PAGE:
Why Europe Needs Star Wars

Obama's bid to scale back Eastern European missile defense systems is meant to ease tensions with Russia while protecting against Iranian aggression -- but in fact it just threatens regional security.

Johannes Simon/Getty Images
Johannes Simon/Getty Images

Late last month, a Polish newspaper revealed that the Barack Obama administration plans to discontinue the deployment of U.S. ballistic missile defense sites in Poland and the Czech Republic. In their place, the White House reportedly wants to build a modified, short-range version of the program in the Balkans or Turkey. This relocation, the administration assumes, will assuage Russian concerns while continuing to provide an effective defense against the threat of Iran’s growing missile program. Proponents of such a move argue that the result will be increased Russian cooperation abroad, newfound favor with anti-shield Western European allies, and — best of all — freedom to divert U.S. attention from Europe’s contentious east to bigger problems elsewhere.

If the administration is aware of the political costs of this new approach, it seems to think they will be limited to a minor abrasion in U.S.-Polish and U.S.-Czech relations — to be cleared up easily with some careful PR and a consolation prize. After all, what are a few hurt feelings among two small allies compared with improved relations with Moscow? Isn’t the prospect of a "reset" relationship with Russia worth the cost of U.S. disengagement from Central Europe in general and backpedaling on missile defense in particular?

Actually, no. These costs are very real, and they stretch well beyond PR to involve primary, long-term U.S. strategic interests. Consider just these four:

1. A destabilized eastern flank. Since the Russian invasion of Georgia, Central European countries have found themselves sitting on a reactivated strategic frontier. Missile defense assuages their predicament by providing visible evidence of U.S. security patronage– evidence they would be less eager to obtain if NATO had created contingency plans for the region’s defense in the 1990s. Scrapping the shield won’t make the regional insecurity complex go away; it will simply manifest itself in louder demands for NATO territorial defense, increased regional defense spending, and access to advanced U.S. weapons systems — all of which are just as likely to provoke Russian ire as missile defense.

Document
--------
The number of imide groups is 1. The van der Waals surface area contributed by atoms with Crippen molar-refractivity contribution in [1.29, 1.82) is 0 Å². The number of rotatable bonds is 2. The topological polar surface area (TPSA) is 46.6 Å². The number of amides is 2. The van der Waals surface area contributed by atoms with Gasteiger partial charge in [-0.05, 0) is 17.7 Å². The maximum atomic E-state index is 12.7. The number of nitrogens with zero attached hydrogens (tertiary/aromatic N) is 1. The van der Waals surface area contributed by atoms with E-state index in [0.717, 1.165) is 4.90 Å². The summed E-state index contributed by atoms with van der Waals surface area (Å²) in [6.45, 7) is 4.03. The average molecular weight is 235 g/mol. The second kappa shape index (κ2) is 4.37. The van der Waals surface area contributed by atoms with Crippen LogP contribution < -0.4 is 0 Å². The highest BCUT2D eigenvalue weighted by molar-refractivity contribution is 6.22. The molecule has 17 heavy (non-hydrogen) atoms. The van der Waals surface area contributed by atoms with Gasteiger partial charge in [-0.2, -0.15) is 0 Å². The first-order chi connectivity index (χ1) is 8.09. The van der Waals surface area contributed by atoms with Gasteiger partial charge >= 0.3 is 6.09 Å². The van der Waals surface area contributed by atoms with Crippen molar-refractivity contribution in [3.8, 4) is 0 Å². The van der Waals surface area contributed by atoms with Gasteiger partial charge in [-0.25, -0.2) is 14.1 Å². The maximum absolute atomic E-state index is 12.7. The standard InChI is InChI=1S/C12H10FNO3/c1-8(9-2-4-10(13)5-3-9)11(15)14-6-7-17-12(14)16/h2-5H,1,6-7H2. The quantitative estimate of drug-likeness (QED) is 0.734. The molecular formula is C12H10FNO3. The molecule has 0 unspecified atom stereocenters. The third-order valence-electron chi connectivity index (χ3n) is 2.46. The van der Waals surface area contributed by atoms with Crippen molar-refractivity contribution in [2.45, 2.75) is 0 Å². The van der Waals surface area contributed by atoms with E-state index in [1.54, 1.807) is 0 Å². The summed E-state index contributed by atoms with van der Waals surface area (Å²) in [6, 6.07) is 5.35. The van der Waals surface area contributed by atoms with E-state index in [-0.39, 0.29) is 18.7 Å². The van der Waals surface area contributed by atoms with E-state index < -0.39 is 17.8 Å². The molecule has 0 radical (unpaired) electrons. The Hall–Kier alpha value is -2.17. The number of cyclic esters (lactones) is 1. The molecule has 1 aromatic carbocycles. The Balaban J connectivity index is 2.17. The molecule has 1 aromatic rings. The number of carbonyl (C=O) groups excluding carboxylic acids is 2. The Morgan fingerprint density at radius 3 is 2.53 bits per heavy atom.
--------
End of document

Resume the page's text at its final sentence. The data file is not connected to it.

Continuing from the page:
2. A more contentious NATO. There is a widespread belief that a U.S. backtrack on missile defense would reduce friction within NATO by mollifying anti-shield members such as Germany. Actually, it will only divert Central European political energy into the pursuit of new and perhaps more controversial forms of reassurance. Imagine the German response to a Polish call for higher defense outlays or a Baltic request to move NATO bases eastward. In addition, the potential alternatives for the missile defense sites are limited and the administration’s plan might require that facilities be constructed in countries, such as Germany, where public opinion is even more opposed to missile defense. The net effect is more, not less, tension in an already strained alliance.

3. An emboldened Russia. Moscow is unlikely to interpret a repositioning of missile defense the way Obama hopes — as a trust-building measure to incentivize Russian cooperation on other fronts. Instead, Russian leaders will learn a simple lesson: that when America and its allies are threatened, Washington backs down. Already, Russia has watched as the Obama administration has softened U.S. support for Georgia and backed off the push for Ukrainian membership in NATO. A third retreat in less than a year would likely trigger the typical Russian response to retreat: additional aggression. A Moscow that sees its repeated demands for a sphere of influence met tacitly today will be bolder in pushing for recognition of that sphere explicitly tomorrow.

4. Cheapened alliances. Perhaps the severest long-term cost of the new plan will be its effect on America’s alliances. On a per capita basis, the Poles and Czechs have provided greater material and political support for U.S. policies than most U.S. allies twice their size, giving the lie to the old argument that NATO’s newest members would become free riders on U.S. security. Leaving pro-shield politicians holding the bag could lead other Atlanticist leaders to think twice before taking political risks on America’s behalf — not only in Central Europe, but in other small and mid-size states, including those threatened by rogue regimes such as Iran and North Korea.

For all of these reasons, relocating missile defense away from Central Europe would not serve U.S. interests. For more than two years, leaders in Warsaw and Prague have labored, in good faith and often through difficult negotiations, to provide secure and politically reliable territory on which to build a missile defense system that would protect U.S. allies and enhance U.S. homeland security. Nothing would do more to erode America’s international credibility than the appearance of the U.S. president alongside Russian President Dmitry Medvedev at the U.N. meeting later this month in New York announcing a gentleman’s agreement to relocate missile defense.

Like every other occasion in which the United States has forsaken Central Europe in pursuit of great-power bargains, such a move would set in motion geopolitical consequences that U.S. diplomats will still be working to undo a decade from now. Before Obama takes this precipitous step, let’s hope that he will pause to contemplate the costs.

A. Wess Mitchell is a principal at The Marathon Initiative and a former assistant secretary of state for Europe and Eurasia during the Trump administration.

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